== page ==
Indiana University Overseas Study

Consejos (Tips)

Christine White

So many times during my semester in Peru, my other intercambio friends and I would comment on how quickly the semester was flying by, and how much things have changed since we arrived. Now that I’ve flown home from Lima and had a bit of time to process, I can reflect on advice I’ll be giving my friends when they study abroad in the future.

Note: most of this advice is probably best suited for students studying in larger cities that don’t speak English, on a program with little in-country support. Regardless, I hope it can be useful for all!

  • As cliché as this seems, begin with the end in mind. I simply cannot emphasize how quickly time flies while abroad, and jotting down simple goals for your time will help you avoid regrets.
  • That being said, manage expectations and goals. Reality in the country you study abroad in could be very different from what you previously imagined – the weather, the cost of living, the accent, the food. Come with purpose, but be willing to open your mind.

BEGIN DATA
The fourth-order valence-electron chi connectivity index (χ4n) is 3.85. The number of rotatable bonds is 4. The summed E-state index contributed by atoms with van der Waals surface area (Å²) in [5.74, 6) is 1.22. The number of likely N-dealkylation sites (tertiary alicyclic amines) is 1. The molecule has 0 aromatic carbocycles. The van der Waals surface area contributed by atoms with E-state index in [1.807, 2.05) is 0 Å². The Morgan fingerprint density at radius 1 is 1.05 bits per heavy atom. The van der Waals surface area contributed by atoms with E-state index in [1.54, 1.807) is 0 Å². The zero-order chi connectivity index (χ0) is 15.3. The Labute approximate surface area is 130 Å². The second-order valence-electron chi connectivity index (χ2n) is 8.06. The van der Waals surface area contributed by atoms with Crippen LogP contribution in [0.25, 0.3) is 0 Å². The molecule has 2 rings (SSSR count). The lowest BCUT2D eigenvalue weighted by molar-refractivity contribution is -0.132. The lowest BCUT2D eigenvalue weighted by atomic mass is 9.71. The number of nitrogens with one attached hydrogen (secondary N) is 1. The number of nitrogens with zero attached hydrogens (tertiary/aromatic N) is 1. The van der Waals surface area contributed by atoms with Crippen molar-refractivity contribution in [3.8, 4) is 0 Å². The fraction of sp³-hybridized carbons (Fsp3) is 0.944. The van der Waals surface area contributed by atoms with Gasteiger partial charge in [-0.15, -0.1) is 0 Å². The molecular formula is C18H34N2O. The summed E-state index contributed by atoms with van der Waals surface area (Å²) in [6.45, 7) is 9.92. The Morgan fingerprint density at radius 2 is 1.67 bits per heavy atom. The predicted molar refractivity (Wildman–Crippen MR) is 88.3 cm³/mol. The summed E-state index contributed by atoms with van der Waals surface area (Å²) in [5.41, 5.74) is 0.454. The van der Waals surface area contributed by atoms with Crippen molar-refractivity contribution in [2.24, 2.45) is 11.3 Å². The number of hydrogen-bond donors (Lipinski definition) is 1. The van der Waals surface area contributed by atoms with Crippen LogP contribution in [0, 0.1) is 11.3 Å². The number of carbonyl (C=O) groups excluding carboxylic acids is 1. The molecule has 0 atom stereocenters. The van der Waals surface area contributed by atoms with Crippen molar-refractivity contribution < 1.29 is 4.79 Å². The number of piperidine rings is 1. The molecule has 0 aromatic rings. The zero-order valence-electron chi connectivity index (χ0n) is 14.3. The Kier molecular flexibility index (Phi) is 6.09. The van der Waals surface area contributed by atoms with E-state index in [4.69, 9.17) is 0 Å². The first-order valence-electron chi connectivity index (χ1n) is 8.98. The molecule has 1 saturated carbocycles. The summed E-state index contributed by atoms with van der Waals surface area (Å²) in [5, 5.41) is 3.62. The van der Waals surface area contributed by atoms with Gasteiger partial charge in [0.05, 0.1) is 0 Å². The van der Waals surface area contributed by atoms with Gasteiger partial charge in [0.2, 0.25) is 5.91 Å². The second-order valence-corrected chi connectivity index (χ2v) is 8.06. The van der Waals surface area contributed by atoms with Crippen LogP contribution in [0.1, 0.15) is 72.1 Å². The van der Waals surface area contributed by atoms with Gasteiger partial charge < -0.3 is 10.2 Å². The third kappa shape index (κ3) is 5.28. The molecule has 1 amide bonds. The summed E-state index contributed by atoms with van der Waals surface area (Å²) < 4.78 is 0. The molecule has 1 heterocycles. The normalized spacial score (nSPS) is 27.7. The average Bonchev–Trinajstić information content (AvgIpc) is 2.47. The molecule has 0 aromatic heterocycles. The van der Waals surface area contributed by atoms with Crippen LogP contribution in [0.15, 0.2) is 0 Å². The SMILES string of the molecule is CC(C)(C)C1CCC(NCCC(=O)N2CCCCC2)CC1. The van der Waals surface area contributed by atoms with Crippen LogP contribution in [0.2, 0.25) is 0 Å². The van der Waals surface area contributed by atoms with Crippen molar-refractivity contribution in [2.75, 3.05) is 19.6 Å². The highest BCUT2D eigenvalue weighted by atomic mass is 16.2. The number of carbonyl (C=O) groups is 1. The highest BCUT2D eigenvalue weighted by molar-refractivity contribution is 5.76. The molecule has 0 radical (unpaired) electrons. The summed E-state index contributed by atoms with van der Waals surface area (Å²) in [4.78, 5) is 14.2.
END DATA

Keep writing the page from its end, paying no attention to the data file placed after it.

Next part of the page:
• Know what makes you happy and seek it out. Hanging out with English speaking friends and going out are always fun and important, but also easy.  In my case, I always knew that going for a run (some friends and I ran a 10K in December!), some form of music (such as live concerts or salsa dancing), or spending time speaking Spanish with my friends from the university, could cheer me up, even though they took effort.